Another school year has come and gone, and it’s officially summer time. Usually at the end of a school year I reflect on the year as a whole. Did the students learn enough? Are they ready for the next grade? What stuff do I need to buy for next year? The list could go on and on…however this particular school year I’ve honestly reflected the most on myself and what led me to this profession in the first place.
Let’s recap the big points of this year.
- I had a student diagnosed with leukemia and pass away within a month.
- In the United States alone, there were at least 64 incidents of gunfire on school grounds.
Okay lets unpack these issues are at a time. First-lets start with the shootings. I’m not going to share my political views one way or another, but school shootings are devastating and one of the most heartbreaking incidents that can happen. Children are our future. One day, we’ll be gone and then who will be left? The children. The children who have grown up and taken their roles in society. They go on to become a small business owner, a congressman, a mom, a chef, a craftsman…just like we all did. We followed our dreams and created our paths, and here we are! All they need is the opportunity to grow and flourish-then we can rest assure that long after we’re gone, they’ll be here to keep our families, our community, and our country still going.
With all of that said, it continues to baffle me that shootings continue to occur across the nation. I can’t tell you how many times I’ve thought, “What would I do?” “Where could I hide all of my kids?” “How fast could I get my kids out of my window?” It can be scary, but right now it’s the reality of what’s going on.
Then there’s the matter of my precious student, Eliza Cait. One day she was in my class; having inside recess, writing in her journal, taking her math test…she was there. Then in the blink of an eye she was diagnosed and in the hospital, and in another blink she was gone.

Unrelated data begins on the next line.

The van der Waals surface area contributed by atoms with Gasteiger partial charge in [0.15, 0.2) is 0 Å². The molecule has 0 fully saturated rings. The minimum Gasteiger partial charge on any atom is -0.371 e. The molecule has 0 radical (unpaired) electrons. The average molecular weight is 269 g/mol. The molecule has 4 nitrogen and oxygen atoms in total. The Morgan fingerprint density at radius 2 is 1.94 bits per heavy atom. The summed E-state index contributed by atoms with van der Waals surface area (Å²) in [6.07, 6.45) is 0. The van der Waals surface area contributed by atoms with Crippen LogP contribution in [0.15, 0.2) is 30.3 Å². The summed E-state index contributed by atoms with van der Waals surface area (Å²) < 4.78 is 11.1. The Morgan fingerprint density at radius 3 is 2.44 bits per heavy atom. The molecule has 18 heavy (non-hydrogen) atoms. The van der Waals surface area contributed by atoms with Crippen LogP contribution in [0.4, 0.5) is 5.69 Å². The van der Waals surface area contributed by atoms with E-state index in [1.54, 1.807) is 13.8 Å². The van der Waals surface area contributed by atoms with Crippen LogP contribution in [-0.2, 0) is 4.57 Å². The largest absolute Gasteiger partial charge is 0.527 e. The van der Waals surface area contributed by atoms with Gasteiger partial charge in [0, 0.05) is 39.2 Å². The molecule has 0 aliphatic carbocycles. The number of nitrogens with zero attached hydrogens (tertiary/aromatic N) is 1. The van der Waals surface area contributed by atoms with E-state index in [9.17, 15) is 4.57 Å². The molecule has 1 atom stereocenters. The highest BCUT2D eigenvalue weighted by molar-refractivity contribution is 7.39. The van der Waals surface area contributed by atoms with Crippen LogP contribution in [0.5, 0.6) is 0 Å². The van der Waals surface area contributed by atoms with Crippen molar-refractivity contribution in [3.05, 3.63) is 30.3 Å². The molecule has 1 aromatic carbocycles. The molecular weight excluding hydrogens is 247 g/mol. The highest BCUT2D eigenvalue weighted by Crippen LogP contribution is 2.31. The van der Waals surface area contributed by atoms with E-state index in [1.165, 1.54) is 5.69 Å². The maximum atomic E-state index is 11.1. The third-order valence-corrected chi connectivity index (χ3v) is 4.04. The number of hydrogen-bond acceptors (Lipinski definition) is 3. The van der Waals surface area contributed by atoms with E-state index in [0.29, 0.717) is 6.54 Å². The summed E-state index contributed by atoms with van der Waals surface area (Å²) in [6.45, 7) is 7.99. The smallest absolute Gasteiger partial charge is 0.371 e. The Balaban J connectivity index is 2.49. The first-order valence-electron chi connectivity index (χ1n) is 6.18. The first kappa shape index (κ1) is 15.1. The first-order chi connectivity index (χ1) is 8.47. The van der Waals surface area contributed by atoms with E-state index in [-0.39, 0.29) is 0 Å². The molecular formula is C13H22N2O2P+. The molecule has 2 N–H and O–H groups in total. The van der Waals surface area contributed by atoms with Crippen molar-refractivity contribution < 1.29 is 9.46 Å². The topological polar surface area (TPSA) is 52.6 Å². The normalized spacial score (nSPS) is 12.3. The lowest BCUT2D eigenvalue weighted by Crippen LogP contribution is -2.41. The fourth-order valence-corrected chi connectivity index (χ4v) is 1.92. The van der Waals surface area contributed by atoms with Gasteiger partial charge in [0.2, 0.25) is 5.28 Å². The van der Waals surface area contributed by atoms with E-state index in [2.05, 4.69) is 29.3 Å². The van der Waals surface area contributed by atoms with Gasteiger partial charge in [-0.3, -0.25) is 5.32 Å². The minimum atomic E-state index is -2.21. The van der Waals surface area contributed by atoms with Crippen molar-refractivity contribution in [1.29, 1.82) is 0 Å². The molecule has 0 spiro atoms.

To put it simple, I’ve had one heck of a school year. That brings me to the question that I think burns on every teacher’s heart at some point in their career. Our pay isn’t the best in the world. Our hours go well beyond 7:30-2:30. We say things like “Stop that!” and “Please raise your hand” almost constantly.
So… why teach?
The morning that I found out that Eliza Cait had passed away, I went on a walk with my friend. On this walk I cried…pretty much nonstop. But through my tears, I relayed a number of internal concerns to her. Why am I a teacher? Why did God lead me to this path? I’m not strong enough for this. I’m not strong enough for those students. How can I go back to that classroom and teach again?
She assured me that when I’m there and when I’m with them, I’ll find the strength and I’ll be strong because I have to be.
It turns out she was right, and I think I was strong, but ultimately I went back and we made it through the rest of the year together.
Now the year is gone, and here we are again. So-why continue to teach? Well, I often think about a visit I had with Eliza Cait in the hospital. It was the day after she was diagnosed and admitted, and I sat beside her as she watched some show on TV. On the show there was some talking goat and she pointed at the screen and said, “Look, Miss Thomas! Personification!” And I smiled at her and thought, I taught her that.
Then I think about all the times students’ call me mama throughout the school year. Whenever they do it, all the students’ giggle, but really it’s not that crazy because I am basically their school mama. I clean up boo-boos, I bring them treats, and I make sure they’re okay.
Then there’s those times when a student draws a picture and they hand it to you and their eyes light up as they tell you that they made this for you.
Then lets not forget those super magical moments when you’re talking to a student one-on-one about long division. You know they’ve struggled ENDLESSLY with the concept, and then suddenly they look up at you and declare that they understand.
I could honestly sit here and give you a hundred reasons why I love teaching, but the simple fact is I just do. Call me crazy if you want, but it’s what I was born to do. I want to teach them how to love writing or how the Civil War started. I want to know them and shape who they’ll be and what they’ll do. I would put my own life before theirs any day of the week…but I’ve learned that’s not always an option. Children are our future, and I get to be a part of that. And, really, that’s why I teach.